Senior Voice -

By Leonard T. Kelley
For Senior Voice 

If you like to hunt, don't let age stop you

 

January 1, 2018

Courtesy Leonard T. Kelley

Len Kelley and his bull moose, which took him two days to get off the field and into his boat during a hunting trip this fall. He says there is no need to give up the things you love as you get older. Just adjust to your limitations, don't overdo it, and focus on safety.

I have been hunting since I was 12 years old and still enjoy it, though I am now in my 70s. The key to hunting when one gets older is to think safety at all times and try not to over-challenge oneself. Do not hunt alone.

I have a cabin 25 miles up Alexander Creek from its confluence with the Susitna River. Now that I am in my 70s I limit my river trips to higher water. Gone are the days when I could pull an 18-foot boat with gear and engine through shallow water.

This year we had high water, so my annual moose hunt was on.

On Sept. 20, Trail Ridge Air flew a good friend and me to the mouth of Alexander Creek, where my river boat is stored. It is an 18-foot open river boat with a four cycle 40 horsepower engine, the perfect setup for Alexander Creek.

After loading the boat with provisions, we fueled and took off. The Alexander was high. The one-hour trip was wet but uneventful. After reaching my cabins we put our provisions and gear away.

I then positioned the boat so its rear, with the engine, was on the bank. Experience has taught me that a small leak, rain and rising water could result in a boat sinking. If the boat sank, my engine would be high and dry. (This precaution was not needed.)

I have two cabins. We cook and eat in the old cabin and sleep in the bunk house cabin. They are about 100 yards apart.

After a couple of drinks and dinner, we retired to the bunk house.

We were pretty tired and we decided to turn in relatively early, about 8 p.m. But first, I made several moose calls. A moose call in the evening usually gets a local bull thinking about that cow in the morning.

The next morning, I got up and went to the cook cabin for oatmeal and coffee. My hunting companion slept on. I made another cup of coffee and walked back to the bunk house but, before going in I made several more moose calls. My buddy slept. I sat next to the window to read and drink my coffee.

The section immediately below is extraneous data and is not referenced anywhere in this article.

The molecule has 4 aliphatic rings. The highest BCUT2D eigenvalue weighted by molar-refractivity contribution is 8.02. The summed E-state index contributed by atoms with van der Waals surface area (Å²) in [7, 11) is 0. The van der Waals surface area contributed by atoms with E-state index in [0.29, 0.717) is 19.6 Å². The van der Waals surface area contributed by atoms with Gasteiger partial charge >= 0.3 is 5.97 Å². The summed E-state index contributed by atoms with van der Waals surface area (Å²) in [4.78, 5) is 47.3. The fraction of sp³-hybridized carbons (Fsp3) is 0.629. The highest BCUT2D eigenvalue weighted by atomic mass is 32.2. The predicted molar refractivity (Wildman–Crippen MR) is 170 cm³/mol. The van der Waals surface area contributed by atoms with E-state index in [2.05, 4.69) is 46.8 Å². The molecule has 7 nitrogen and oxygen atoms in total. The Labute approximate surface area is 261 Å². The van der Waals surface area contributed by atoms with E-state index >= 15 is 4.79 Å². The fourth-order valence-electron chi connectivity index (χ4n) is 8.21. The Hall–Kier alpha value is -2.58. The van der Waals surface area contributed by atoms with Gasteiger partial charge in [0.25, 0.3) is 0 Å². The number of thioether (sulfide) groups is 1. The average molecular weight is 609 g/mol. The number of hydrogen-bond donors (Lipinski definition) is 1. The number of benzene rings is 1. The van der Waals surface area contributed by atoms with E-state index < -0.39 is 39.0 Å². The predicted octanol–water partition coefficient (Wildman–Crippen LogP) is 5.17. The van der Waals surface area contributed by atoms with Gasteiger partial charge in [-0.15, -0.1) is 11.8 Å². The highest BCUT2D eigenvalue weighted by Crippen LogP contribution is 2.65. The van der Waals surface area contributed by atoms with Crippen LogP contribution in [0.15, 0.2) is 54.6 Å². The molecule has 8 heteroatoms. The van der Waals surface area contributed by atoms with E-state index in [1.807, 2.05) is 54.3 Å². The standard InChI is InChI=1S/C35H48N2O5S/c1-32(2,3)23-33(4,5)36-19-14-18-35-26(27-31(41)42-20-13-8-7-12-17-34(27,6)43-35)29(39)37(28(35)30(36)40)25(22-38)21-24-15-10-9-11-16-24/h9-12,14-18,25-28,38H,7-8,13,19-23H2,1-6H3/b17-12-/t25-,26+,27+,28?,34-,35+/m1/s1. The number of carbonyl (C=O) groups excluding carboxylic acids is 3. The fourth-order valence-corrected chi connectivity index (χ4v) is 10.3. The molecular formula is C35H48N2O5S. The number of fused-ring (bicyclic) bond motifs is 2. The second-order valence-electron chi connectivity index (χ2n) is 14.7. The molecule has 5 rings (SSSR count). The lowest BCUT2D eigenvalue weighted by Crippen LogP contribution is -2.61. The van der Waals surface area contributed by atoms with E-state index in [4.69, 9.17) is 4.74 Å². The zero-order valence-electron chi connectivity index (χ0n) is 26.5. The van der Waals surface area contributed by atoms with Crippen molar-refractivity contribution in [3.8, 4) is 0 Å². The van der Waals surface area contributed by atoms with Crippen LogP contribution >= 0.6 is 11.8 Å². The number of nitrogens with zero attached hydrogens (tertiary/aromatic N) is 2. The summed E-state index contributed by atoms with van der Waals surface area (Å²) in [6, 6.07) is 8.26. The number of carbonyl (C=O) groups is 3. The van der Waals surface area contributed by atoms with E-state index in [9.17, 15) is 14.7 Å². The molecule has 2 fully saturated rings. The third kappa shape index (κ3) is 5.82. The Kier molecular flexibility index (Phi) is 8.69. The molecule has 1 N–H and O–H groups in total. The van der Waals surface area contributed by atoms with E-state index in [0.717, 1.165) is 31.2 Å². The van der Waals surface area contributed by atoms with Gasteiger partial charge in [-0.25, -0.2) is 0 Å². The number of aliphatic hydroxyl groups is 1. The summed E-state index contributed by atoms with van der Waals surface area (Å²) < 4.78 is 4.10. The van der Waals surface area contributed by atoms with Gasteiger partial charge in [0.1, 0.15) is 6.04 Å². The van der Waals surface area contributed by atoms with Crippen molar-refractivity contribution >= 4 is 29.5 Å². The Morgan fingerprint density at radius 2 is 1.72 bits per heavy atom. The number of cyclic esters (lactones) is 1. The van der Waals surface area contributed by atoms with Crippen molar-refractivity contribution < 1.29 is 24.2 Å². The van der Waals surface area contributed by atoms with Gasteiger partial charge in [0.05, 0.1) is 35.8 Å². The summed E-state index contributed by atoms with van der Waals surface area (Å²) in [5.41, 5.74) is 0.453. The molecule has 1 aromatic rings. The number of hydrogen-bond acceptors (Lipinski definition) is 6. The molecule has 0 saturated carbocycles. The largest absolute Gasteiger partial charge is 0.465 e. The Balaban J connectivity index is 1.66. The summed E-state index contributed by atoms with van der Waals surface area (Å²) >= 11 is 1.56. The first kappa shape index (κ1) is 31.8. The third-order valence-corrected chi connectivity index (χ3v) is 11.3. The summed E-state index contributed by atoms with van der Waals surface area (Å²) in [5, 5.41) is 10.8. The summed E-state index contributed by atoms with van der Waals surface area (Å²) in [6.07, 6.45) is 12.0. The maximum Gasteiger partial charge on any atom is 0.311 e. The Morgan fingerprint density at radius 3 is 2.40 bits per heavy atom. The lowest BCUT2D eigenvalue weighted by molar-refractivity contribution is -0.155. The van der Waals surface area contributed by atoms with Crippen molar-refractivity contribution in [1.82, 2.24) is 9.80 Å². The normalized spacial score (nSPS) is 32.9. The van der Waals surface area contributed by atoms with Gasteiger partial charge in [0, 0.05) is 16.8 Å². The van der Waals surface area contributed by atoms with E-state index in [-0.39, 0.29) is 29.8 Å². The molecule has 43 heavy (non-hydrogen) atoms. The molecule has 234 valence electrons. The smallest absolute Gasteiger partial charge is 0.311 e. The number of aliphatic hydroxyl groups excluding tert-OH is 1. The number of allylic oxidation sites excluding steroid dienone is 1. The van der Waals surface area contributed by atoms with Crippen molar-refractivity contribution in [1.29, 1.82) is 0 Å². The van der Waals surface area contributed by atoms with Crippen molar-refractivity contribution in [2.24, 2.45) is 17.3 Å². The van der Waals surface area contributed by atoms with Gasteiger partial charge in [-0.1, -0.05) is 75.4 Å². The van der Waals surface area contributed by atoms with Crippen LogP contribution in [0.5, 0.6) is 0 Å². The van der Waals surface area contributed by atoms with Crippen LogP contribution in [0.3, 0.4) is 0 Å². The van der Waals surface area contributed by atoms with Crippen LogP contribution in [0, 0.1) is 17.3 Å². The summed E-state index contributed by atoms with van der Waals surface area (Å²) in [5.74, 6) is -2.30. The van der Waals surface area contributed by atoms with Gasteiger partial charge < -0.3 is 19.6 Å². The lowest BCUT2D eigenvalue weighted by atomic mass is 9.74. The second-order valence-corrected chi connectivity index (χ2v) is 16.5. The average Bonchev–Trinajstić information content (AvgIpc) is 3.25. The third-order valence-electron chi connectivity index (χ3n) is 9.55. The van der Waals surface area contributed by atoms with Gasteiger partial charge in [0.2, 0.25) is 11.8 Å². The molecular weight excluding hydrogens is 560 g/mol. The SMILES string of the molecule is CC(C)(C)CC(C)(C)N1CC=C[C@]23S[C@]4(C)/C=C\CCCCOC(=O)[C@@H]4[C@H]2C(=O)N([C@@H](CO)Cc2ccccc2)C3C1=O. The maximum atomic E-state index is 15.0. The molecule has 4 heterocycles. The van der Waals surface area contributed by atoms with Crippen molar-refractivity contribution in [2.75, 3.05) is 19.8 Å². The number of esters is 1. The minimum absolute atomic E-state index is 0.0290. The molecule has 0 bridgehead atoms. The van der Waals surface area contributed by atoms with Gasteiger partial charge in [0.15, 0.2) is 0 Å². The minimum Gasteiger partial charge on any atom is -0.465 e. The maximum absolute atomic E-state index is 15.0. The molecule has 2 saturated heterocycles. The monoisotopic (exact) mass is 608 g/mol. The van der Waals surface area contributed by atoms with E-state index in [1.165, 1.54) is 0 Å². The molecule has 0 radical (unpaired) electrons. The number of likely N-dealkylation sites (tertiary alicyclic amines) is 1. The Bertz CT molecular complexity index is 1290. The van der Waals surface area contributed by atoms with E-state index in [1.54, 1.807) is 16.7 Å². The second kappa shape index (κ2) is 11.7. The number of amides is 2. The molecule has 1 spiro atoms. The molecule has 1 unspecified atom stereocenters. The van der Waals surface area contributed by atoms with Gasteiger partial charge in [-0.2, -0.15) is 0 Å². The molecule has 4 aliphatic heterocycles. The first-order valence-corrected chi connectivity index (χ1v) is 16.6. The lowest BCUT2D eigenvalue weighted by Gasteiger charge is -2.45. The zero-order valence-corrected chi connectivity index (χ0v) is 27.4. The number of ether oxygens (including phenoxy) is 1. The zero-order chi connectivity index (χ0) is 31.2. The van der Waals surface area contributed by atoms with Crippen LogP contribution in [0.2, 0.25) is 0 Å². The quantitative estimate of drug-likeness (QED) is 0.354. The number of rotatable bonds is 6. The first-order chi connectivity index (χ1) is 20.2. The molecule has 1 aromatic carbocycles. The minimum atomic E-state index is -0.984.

I looked out the window and a three-tined bull was outside. My buddy and I had agreed that I would not be hunting so he brought the rifle. My buddy proceeded to tell me he left his rifle at the cook cabin. No rifle and the bull started to walk down the trail.

For safety reasons, I keep a 12-gauge shotgun with me. You never know when one will see a bear while walking to the cook cabin or outhouse. The shotgun was an old smooth bore Stevens Pump shotgun with a bead site. It was loaded with two slugs.

I knew from past target practice the slug would penetrate a 50-gallon oil can at 50 yards.

I went outside the cabin with my binoculars and shotgun and gave a cow call. The bull grunted. He was sex-crazed and he started to walk my way.

With my binoculars, I confirmed the three brow tines. I stopped calling at and about 50 yards he turned broadside. I shot him twice. He barely flinched, but both shots hit him in the chest area.

I was out of shells, but I had more at the cook cabin. The moose walked into the woods between the two cabins.

I walked to the cook cabin and found four more slugs. I put three in the gun and walked back to where I'd shot him. He was gone. I walked into the woods about 30 yards. He was on the ground, alive, and I finished him off. Now the hard work would begin.

It took us two days to get him out of the field and in my boat. The hardest part was moving the hindquarter. Gone are the days when I would slap one on my backpack and walk out. I now use a plastic sled with a tow rope. One guy to pull and the other to make sure the bagged quarter stays on the sled.

Our pick up was in three days but we decided to leave the next morning.

We were dropped off by a Trial Ridge Cessna 180, but we would need a Beaver to handle this load. The plan was to call Trail Ridge to tell them when we were in cell phone range and that we needed an earlier Beaver pickup.

As it turned out, the hunting gods were with us, because when we got to the mouth of Alexander Creek, Trail Ridge was there picking up some other hunters. An hour later, a Beaver landed and took us back to Lake Hood. We took the moose meat to 10th and M lockers to finish processing.

The key to hunting as one gets older is to limit one's risk and think safety at all times.

Leonard Kelley lives in the Chugiak area and is an Older Persons Action Group board member.

 
 

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